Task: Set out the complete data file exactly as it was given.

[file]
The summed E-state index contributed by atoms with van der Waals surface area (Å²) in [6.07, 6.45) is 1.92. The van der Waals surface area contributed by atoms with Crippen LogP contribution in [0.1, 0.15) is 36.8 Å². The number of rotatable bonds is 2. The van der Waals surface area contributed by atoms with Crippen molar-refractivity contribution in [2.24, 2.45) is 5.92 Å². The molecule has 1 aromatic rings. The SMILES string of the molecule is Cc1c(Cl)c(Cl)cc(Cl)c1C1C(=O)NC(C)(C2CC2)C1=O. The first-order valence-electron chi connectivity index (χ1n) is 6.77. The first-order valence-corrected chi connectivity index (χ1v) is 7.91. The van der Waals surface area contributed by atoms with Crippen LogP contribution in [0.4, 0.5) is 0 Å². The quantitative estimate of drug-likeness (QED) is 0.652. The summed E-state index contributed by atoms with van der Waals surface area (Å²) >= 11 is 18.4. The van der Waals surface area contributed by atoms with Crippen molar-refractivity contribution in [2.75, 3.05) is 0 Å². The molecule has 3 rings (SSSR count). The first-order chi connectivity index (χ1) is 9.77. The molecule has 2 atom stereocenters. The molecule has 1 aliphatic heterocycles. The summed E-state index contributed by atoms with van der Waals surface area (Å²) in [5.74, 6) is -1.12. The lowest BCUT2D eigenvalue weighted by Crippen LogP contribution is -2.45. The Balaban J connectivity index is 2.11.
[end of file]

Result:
The summed E-state index contributed by atoms with van der Waals surface area (Å²) in [6.07, 6.45) is 1.92. The van der Waals surface area contributed by atoms with Crippen LogP contribution in [0.1, 0.15) is 36.8 Å². The number of rotatable bonds is 2. The van der Waals surface area contributed by atoms with Crippen molar-refractivity contribution in [2.24, 2.45) is 5.92 Å². The molecule has 1 aromatic rings. The SMILES string of the molecule is Cc1c(Cl)c(Cl)cc(Cl)c1C1C(=O)NC(C)(C2CC2)C1=O. The first-order valence-electron chi connectivity index (χ1n) is 6.77. The first-order valence-corrected chi connectivity index (χ1v) is 7.91. The van der Waals surface area contributed by atoms with Crippen LogP contribution in [0.4, 0.5) is 0 Å². The quantitative estimate of drug-likeness (QED) is 0.652. The summed E-state index contributed by atoms with van der Waals surface area (Å²) >= 11 is 18.4. The van der Waals surface area contributed by atoms with Crippen molar-refractivity contribution in [2.75, 3.05) is 0 Å². The molecule has 3 rings (SSSR count). The first-order chi connectivity index (χ1) is 9.77. The molecule has 2 atom stereocenters. The molecule has 1 aliphatic heterocycles. The summed E-state index contributed by atoms with van der Waals surface area (Å²) in [5.74, 6) is -1.12. The lowest BCUT2D eigenvalue weighted by Crippen LogP contribution is -2.45. The Balaban J connectivity index is 2.11.